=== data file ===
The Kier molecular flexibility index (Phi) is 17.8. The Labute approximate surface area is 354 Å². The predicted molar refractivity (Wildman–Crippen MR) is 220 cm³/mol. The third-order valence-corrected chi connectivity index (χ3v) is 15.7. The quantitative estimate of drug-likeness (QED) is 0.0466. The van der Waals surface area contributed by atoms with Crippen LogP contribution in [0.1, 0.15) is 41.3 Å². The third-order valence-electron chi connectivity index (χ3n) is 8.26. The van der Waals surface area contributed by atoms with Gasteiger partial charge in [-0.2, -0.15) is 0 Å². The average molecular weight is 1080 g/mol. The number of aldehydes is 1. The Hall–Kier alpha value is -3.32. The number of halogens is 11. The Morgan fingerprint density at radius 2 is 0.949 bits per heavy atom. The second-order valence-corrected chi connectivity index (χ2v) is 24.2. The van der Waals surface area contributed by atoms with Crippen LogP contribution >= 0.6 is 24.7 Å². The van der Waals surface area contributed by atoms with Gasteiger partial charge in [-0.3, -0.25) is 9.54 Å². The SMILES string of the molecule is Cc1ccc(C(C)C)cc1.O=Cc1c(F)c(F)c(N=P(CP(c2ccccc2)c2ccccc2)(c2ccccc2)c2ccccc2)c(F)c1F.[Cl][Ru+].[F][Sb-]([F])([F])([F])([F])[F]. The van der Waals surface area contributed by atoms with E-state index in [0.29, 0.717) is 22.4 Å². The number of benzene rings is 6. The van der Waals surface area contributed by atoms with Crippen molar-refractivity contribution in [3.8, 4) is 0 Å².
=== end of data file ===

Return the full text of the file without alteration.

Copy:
The Kier molecular flexibility index (Phi) is 17.8. The Labute approximate surface area is 354 Å². The predicted molar refractivity (Wildman–Crippen MR) is 220 cm³/mol. The third-order valence-corrected chi connectivity index (χ3v) is 15.7. The quantitative estimate of drug-likeness (QED) is 0.0466. The van der Waals surface area contributed by atoms with Crippen LogP contribution in [0.1, 0.15) is 41.3 Å². The third-order valence-electron chi connectivity index (χ3n) is 8.26. The van der Waals surface area contributed by atoms with Gasteiger partial charge in [-0.2, -0.15) is 0 Å². The average molecular weight is 1080 g/mol. The number of aldehydes is 1. The Hall–Kier alpha value is -3.32. The number of halogens is 11. The Morgan fingerprint density at radius 2 is 0.949 bits per heavy atom. The second-order valence-corrected chi connectivity index (χ2v) is 24.2. The van der Waals surface area contributed by atoms with Crippen LogP contribution >= 0.6 is 24.7 Å². The van der Waals surface area contributed by atoms with Gasteiger partial charge in [-0.3, -0.25) is 9.54 Å². The SMILES string of the molecule is Cc1ccc(C(C)C)cc1.O=Cc1c(F)c(F)c(N=P(CP(c2ccccc2)c2ccccc2)(c2ccccc2)c2ccccc2)c(F)c1F.[Cl][Ru+].[F][Sb-]([F])([F])([F])([F])[F]. The van der Waals surface area contributed by atoms with E-state index in [0.29, 0.717) is 22.4 Å². The number of benzene rings is 6. The van der Waals surface area contributed by atoms with Crippen molar-refractivity contribution in [3.8, 4) is 0 Å².